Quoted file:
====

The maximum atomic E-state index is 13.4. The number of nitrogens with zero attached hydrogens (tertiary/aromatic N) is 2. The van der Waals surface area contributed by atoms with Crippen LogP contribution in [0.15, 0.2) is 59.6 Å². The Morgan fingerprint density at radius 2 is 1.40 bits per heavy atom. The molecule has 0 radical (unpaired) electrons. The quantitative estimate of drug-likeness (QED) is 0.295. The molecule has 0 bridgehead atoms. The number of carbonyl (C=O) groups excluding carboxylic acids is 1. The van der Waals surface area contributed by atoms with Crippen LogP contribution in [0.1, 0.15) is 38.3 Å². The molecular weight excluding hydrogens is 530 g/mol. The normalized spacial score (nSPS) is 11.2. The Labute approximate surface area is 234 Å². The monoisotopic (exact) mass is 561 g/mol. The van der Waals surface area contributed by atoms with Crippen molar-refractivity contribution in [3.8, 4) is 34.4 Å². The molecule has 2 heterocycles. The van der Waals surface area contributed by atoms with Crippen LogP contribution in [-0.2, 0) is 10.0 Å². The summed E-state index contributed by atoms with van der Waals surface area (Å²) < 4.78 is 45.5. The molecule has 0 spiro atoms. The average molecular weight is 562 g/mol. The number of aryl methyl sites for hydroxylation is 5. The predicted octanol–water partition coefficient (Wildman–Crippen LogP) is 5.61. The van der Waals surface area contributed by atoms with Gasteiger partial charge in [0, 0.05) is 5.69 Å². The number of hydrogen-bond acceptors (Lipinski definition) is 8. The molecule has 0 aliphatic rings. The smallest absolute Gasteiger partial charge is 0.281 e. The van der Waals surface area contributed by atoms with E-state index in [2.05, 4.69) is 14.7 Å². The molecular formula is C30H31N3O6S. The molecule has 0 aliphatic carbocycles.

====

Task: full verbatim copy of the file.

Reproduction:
The maximum atomic E-state index is 13.4. The number of nitrogens with zero attached hydrogens (tertiary/aromatic N) is 2. The van der Waals surface area contributed by atoms with Crippen LogP contribution in [0.15, 0.2) is 59.6 Å². The Morgan fingerprint density at radius 2 is 1.40 bits per heavy atom. The molecule has 0 radical (unpaired) electrons. The quantitative estimate of drug-likeness (QED) is 0.295. The molecule has 0 bridgehead atoms. The number of carbonyl (C=O) groups excluding carboxylic acids is 1. The van der Waals surface area contributed by atoms with Crippen LogP contribution in [0.1, 0.15) is 38.3 Å². The molecular weight excluding hydrogens is 530 g/mol. The normalized spacial score (nSPS) is 11.2. The Labute approximate surface area is 234 Å². The monoisotopic (exact) mass is 561 g/mol. The van der Waals surface area contributed by atoms with Crippen molar-refractivity contribution in [3.8, 4) is 34.4 Å². The molecule has 2 heterocycles. The van der Waals surface area contributed by atoms with Crippen LogP contribution in [-0.2, 0) is 10.0 Å². The summed E-state index contributed by atoms with van der Waals surface area (Å²) < 4.78 is 45.5. The molecule has 0 spiro atoms. The average molecular weight is 562 g/mol. The number of aryl methyl sites for hydroxylation is 5. The predicted octanol–water partition coefficient (Wildman–Crippen LogP) is 5.61. The van der Waals surface area contributed by atoms with Gasteiger partial charge in [0, 0.05) is 5.69 Å². The number of hydrogen-bond acceptors (Lipinski definition) is 8. The molecule has 0 aliphatic rings. The smallest absolute Gasteiger partial charge is 0.281 e. The van der Waals surface area contributed by atoms with E-state index in [2.05, 4.69) is 14.7 Å². The molecular formula is C30H31N3O6S. The molecule has 0 aliphatic carbocycles.